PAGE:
In his landmark political report before the 20th Party Congress, Xi Jinping hailed China’s “tenacious pursuit” of its dynamic zero-COVID policy, an indication the policy is here to stay, despite consistent domestic criticism. At The Washington Post, Lily Kuo reported on the Chinese government’s continued embrace of the policy:
For three consecutive days this week, the party mouthpiece People’s Daily published editorials on why it must be followed.
“Fighting against the epidemic is both a material struggle and a spiritual confrontation. It is a contest of strength and a contest of will. We will not waver,” a commentary exhorted on Tuesday.
[…] The policy is “a key marker of Xi’s ability to lead the country through crisis. Its success is inextricably bound with that of Xi’s rule,” said Diana Fu, an associate professor in political science at the University of Toronto.
[…] According to [virologist Jin Dongyan of Hong Kong University], a feasible exit strategy would redirect resources from lockdowns and mass testing and instead prepare the health-care infrastructure, especially in rural areas, for outbreaks. It would focus on stocking up on antivirals, approving the use of mRNA vaccines and targeting the country’s unvaccinated elderly population.
But there are few signs China is preparing to move in that direction. Liang Wannian, an epidemiologist and senior government adviser, said in a recent interview with state broadcaster CCTV that there is no timetable for diverting from current policy. “We have seen the dawn of victory, but we have not yet reached the other side of victory,” he said. [Source]
China’s ability to prevent widespread unchecked COVID outbreaks has likely saved hundreds of thousands if not millions of lives. Nonetheless, the costly measures used to contain the virus have become a target of domestic criticism, which is in turn often subject to censure or censorship.
In June, the Shanghai-based state media outlet The Paper ran an essay by Zhao Hong, a law professor at the prestigious China University of Political Science and Law, in which she noted the dubious legal foundations of routinized COVID testing. Zhao wrote about a small city in Jilin province that adopted draconian punishments for those who missed, skipped, or otherwise deigned to participate in routinized testing: penalties included fines of 500 yuan (approximately $70), 10-day stints in jail, and businesses being temporarily shuttered. Zhao argued convincingly that such overreaches are illegal attempts to transfer the costs of pandemic vigilance to private citizens. The original article was quickly taken down, but it has been republished in other corners of the Chinese internet. State media outlets have repeatedly argued that “normalized anti-epidemic efforts” are sufficient to deal with outbreaks, blaming excessive measures on “lazy political thinking.”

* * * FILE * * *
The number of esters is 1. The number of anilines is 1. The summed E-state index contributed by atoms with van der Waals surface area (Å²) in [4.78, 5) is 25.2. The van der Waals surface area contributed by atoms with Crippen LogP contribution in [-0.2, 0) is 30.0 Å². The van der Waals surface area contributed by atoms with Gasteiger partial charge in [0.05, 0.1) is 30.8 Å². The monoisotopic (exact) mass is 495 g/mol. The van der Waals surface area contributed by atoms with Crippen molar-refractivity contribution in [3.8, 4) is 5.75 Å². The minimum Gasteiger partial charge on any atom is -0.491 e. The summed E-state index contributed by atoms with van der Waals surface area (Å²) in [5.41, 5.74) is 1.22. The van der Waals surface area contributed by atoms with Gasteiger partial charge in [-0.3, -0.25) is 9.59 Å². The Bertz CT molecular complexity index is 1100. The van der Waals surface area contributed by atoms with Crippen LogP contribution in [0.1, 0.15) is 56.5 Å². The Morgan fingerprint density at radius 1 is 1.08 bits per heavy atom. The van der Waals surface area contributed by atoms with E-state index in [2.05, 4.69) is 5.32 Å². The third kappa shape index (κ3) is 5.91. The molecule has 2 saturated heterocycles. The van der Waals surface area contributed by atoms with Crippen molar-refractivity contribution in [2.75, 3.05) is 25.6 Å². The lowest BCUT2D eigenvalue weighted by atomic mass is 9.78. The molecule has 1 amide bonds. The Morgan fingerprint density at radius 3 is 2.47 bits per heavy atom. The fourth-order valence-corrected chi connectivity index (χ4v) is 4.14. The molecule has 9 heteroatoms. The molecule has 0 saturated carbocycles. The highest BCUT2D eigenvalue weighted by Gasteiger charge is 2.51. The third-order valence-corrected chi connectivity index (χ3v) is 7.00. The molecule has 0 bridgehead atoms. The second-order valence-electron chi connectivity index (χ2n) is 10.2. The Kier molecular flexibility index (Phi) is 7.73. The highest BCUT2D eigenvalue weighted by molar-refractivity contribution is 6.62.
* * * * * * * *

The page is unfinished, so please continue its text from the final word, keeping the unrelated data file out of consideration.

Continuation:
Routinized testing has become a major focus of domestic dissatisfaction with pandemic policy. Protest art cropped up on testing kiosks in Beijing and was censored on Chinese social media. The first demand of the Beijing Sitong Bridge protestor was “We want food; not COVID tests.” A Hebei duo launched a performance art protest after they were evicted from their home for refusing to participate in routinized testing. Their protest proved successful: they were able to move into a new home and reach an agreement with their local government that exempted them from testing. With direct criticism of pandemic policy frequently censored, Soviet-style jokes about the policy have become popular, with some wags hinting that critics of the policy could be punished with a forced stay in a quarantine facility.
For now, China’s zero-COVID policy seems likely to continue. A host of new outbreaks have cropped up across the country, including one at Foxconn’s sprawling iPhone facility in Zhengzhou, Henan province. Video and images of Foxconn workers fleeing home on foot have been widely shared—and widely censored—on Chinese social media. At The Wall Street Journal, Wenxin Fan reported on the steps local governments are taking to make the policy permanent, even as they assure residents that “the lack of freedom will only be temporary”:
Shanghai is planning to build a 3,000-bed quarantine facility on the outskirts of the city, according to a report by Chinese media outlet Caixin. There are similar projects planned in other Chinese cities.
[…] In [Qinghai’s provincial capital] Xining, the troubles over food supplies started after the city shut down its primary wholesale food market on Oct. 20, after three positive cases were traced back to it. The whole city was put under lockdown the next day. The city conducted nine million Covid tests and found several dozen asymptomatic cases. More grocery stores were closed, adding pressure to prices already rising from the transportation costs pushed up by Covid restrictions in supplying regions.
Xining’s officials said the measures were vital to stop a variant that is extremely contagious. “Stop moving, now…that’s the top priority,” said Han Xingbin, a deputy mayor. “The inconvenience and the lack of freedom will only be temporary.” [Source]